It is a conventional practice in our country to see people ‘deprive’ waste of where they should belong – the bin. As a result, our streets and drains are constantly at war with plastics and other waste materials that fight for space at places where they do not belong. This situation has seen a global interest due to some of its adverse effects.
The UN Habitat has published a study on the perennial floods in the country’s capital – The Three-Dimensional Causes of Flooding in Accra, Ghana. The study implicated poor flows in drainage caused by littering as one of the major causes of the perennial floods. It is therefore crucial that we critically analyze the effects and also bring to light some relevant and timeless solutions to the poor sanitation across the country caused by littering.
The rate at which people throw rubbish about in most of Ghana’s cosmopolitan cities is alarming. The situation escalates when the items being littered are plastic bags or wrappers which are non-biodegradable. I fear in the next few decades, our litters will produce plastic streets. In my recent visit to Kejetia in Kumasi, I witnessed both commercial vehicle passengers and private car drivers throw water sachets, ice- cream wrappers, among other plastic wastes freely from their vehicles into the gutters and onto the streets. On one occasion, a gentleman who shot a half full water sachet walked back to kick it into the drain when he realized the sachet fell few meters from it. It is disheartening to see this as almost all these people are fully knowledgeable about the consequences of their actions to their health, safety and ecology of the country.
The tremendous effect littering has on the country are undisputable. Most of the food joints patronized by the average Ghanaian are located few meters away from drains that are choked with garbage and food debris. The consequence of this that foods are infected with germs and other bacteria that cause food poisoning and its accompanying faeco-oral infections like dysentery, cholera and typhoid.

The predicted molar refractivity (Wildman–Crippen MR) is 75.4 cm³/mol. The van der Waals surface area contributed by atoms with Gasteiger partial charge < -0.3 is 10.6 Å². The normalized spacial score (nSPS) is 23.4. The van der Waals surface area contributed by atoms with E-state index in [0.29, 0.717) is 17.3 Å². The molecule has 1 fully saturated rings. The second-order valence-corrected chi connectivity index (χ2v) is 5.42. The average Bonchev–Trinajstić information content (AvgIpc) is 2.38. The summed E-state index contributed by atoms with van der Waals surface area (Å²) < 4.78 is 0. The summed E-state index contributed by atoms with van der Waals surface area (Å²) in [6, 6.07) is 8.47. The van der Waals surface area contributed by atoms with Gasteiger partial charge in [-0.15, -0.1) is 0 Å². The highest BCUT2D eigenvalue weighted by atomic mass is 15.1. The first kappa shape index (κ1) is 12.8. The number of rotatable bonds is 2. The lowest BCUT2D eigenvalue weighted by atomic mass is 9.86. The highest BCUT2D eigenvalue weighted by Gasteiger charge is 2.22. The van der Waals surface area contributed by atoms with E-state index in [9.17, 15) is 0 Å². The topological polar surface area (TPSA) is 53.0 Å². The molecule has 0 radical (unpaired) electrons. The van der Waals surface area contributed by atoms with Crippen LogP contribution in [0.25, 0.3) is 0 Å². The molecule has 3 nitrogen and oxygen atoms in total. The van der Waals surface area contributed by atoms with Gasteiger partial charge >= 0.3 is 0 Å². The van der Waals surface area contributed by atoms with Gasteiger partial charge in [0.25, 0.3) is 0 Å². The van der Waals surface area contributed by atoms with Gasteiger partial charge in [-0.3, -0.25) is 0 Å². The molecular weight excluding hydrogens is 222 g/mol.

Secondly, litters in public places are all pulled along the streets into our gutters during heavy downpours. This prevents running waters from moving freely through the drains. As a result, the waters constantly overflow the banks of the gutters and rush into shops and buildings, causing floods. These floods have claimed many lives over the years and destroyed properties worth billions. On 3rd June, 2016, in Accra, GhanaWeb reported that 200 lives were lost to the flood and oil explosion. Lastly, the degradation our environment faces as a result of the improper disposal of refuse, mainly plastic waste, cannot be overemphasized.
I believe in curbing this pestilence of littering, we could consider the following suggestions;
- The Metropolitan and Municipal Assemblies should provide waste bins at all vantage points of the city. Thus, there would be no excuse for throwing litters around public places.
- Laws should be enacted for food vendors and traders to provide waste bins at their work places.
- There should be a civic education on the severity of the effects of littering and how we can avoid them.
- Punitive measures should be instituted against persons who are caught littering to deter others from doing same.
- Regular sanitation exercises and campaigns should be organised to keep the city clean.
- There should be waste segregation, i.e., special bins should be designed to collect plastic waste for recycling purposes.
I believe when we are all conscious about the fact that the sanity of our streets is our responsibility and not just the government and local assemblies, our blames will be less and our actions to ensure a clean environment will be enormous. Ghana is our responsibility. Let us all help keep Ghana clean. Use a waste bin now!
The writer is a student of the Ghana Institute of Journalism